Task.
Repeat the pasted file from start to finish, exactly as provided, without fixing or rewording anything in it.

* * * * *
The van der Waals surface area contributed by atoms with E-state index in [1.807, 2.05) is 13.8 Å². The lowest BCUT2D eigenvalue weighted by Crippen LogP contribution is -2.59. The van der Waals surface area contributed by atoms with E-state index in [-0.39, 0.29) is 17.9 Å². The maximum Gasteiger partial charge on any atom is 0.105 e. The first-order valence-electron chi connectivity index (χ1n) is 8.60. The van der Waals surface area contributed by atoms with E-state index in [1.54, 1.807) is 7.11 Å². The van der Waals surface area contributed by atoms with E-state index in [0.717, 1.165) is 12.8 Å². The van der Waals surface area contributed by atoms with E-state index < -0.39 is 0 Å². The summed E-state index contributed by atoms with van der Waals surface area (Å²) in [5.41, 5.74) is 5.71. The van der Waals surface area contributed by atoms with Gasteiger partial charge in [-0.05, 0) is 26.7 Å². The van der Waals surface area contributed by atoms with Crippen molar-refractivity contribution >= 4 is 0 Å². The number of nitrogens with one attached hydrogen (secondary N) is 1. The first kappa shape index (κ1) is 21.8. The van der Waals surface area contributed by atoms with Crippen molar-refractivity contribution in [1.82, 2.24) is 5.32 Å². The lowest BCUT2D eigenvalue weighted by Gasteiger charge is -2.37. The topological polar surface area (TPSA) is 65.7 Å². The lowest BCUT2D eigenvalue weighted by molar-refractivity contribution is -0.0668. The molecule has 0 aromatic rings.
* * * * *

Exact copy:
The van der Waals surface area contributed by atoms with E-state index in [1.807, 2.05) is 13.8 Å². The lowest BCUT2D eigenvalue weighted by Crippen LogP contribution is -2.59. The van der Waals surface area contributed by atoms with E-state index in [-0.39, 0.29) is 17.9 Å². The maximum Gasteiger partial charge on any atom is 0.105 e. The first-order valence-electron chi connectivity index (χ1n) is 8.60. The van der Waals surface area contributed by atoms with E-state index in [1.54, 1.807) is 7.11 Å². The van der Waals surface area contributed by atoms with E-state index in [0.717, 1.165) is 12.8 Å². The van der Waals surface area contributed by atoms with E-state index < -0.39 is 0 Å². The summed E-state index contributed by atoms with van der Waals surface area (Å²) in [5.41, 5.74) is 5.71. The van der Waals surface area contributed by atoms with Gasteiger partial charge in [-0.05, 0) is 26.7 Å². The van der Waals surface area contributed by atoms with Crippen molar-refractivity contribution >= 4 is 0 Å². The number of nitrogens with one attached hydrogen (secondary N) is 1. The first kappa shape index (κ1) is 21.8. The van der Waals surface area contributed by atoms with Crippen molar-refractivity contribution in [1.82, 2.24) is 5.32 Å². The lowest BCUT2D eigenvalue weighted by Gasteiger charge is -2.37. The topological polar surface area (TPSA) is 65.7 Å². The lowest BCUT2D eigenvalue weighted by molar-refractivity contribution is -0.0668. The molecule has 0 aromatic rings.